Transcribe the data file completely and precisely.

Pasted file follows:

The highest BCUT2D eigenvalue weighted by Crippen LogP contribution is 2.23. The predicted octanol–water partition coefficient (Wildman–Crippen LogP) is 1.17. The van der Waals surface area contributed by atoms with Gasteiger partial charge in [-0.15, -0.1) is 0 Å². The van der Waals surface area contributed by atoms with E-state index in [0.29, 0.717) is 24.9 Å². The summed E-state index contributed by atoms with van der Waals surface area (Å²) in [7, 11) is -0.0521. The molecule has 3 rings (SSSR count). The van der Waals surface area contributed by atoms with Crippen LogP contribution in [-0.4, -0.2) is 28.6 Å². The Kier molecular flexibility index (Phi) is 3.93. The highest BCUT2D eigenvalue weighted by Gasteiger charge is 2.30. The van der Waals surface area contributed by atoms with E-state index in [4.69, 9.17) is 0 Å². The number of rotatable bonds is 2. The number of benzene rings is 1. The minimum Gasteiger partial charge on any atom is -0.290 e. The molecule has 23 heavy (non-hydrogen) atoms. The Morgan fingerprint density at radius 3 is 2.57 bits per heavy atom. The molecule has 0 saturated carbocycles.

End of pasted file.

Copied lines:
The highest BCUT2D eigenvalue weighted by Crippen LogP contribution is 2.23. The predicted octanol–water partition coefficient (Wildman–Crippen LogP) is 1.17. The van der Waals surface area contributed by atoms with Gasteiger partial charge in [-0.15, -0.1) is 0 Å². The van der Waals surface area contributed by atoms with E-state index in [0.29, 0.717) is 24.9 Å². The summed E-state index contributed by atoms with van der Waals surface area (Å²) in [7, 11) is -0.0521. The molecule has 3 rings (SSSR count). The van der Waals surface area contributed by atoms with Crippen LogP contribution in [-0.4, -0.2) is 28.6 Å². The Kier molecular flexibility index (Phi) is 3.93. The highest BCUT2D eigenvalue weighted by Gasteiger charge is 2.30. The van der Waals surface area contributed by atoms with E-state index in [4.69, 9.17) is 0 Å². The number of rotatable bonds is 2. The number of benzene rings is 1. The minimum Gasteiger partial charge on any atom is -0.290 e. The molecule has 23 heavy (non-hydrogen) atoms. The Morgan fingerprint density at radius 3 is 2.57 bits per heavy atom. The molecule has 0 saturated carbocycles.